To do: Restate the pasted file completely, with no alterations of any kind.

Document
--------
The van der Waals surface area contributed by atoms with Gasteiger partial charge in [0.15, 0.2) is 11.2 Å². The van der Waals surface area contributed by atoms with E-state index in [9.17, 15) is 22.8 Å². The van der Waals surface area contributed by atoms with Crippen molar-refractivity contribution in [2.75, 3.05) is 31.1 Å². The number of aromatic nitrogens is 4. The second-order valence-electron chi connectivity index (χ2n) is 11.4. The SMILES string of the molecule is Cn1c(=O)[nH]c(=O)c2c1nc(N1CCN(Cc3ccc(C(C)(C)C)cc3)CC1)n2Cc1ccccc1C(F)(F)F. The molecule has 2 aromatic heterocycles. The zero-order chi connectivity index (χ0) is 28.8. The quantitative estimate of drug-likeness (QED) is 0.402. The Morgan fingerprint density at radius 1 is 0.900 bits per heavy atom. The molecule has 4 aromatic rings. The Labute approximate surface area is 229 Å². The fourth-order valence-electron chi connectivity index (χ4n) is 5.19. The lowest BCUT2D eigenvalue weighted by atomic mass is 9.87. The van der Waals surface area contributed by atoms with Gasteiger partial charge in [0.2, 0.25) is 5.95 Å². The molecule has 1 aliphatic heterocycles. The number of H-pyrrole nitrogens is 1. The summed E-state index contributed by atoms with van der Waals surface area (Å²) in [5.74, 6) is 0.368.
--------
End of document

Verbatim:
The van der Waals surface area contributed by atoms with Gasteiger partial charge in [0.15, 0.2) is 11.2 Å². The van der Waals surface area contributed by atoms with E-state index in [9.17, 15) is 22.8 Å². The van der Waals surface area contributed by atoms with Crippen molar-refractivity contribution in [2.75, 3.05) is 31.1 Å². The number of aromatic nitrogens is 4. The second-order valence-electron chi connectivity index (χ2n) is 11.4. The SMILES string of the molecule is Cn1c(=O)[nH]c(=O)c2c1nc(N1CCN(Cc3ccc(C(C)(C)C)cc3)CC1)n2Cc1ccccc1C(F)(F)F. The molecule has 2 aromatic heterocycles. The zero-order chi connectivity index (χ0) is 28.8. The quantitative estimate of drug-likeness (QED) is 0.402. The Morgan fingerprint density at radius 1 is 0.900 bits per heavy atom. The molecule has 4 aromatic rings. The Labute approximate surface area is 229 Å². The fourth-order valence-electron chi connectivity index (χ4n) is 5.19. The lowest BCUT2D eigenvalue weighted by atomic mass is 9.87. The van der Waals surface area contributed by atoms with Gasteiger partial charge in [0.2, 0.25) is 5.95 Å². The molecule has 1 aliphatic heterocycles. The number of H-pyrrole nitrogens is 1. The summed E-state index contributed by atoms with van der Waals surface area (Å²) in [5.74, 6) is 0.368.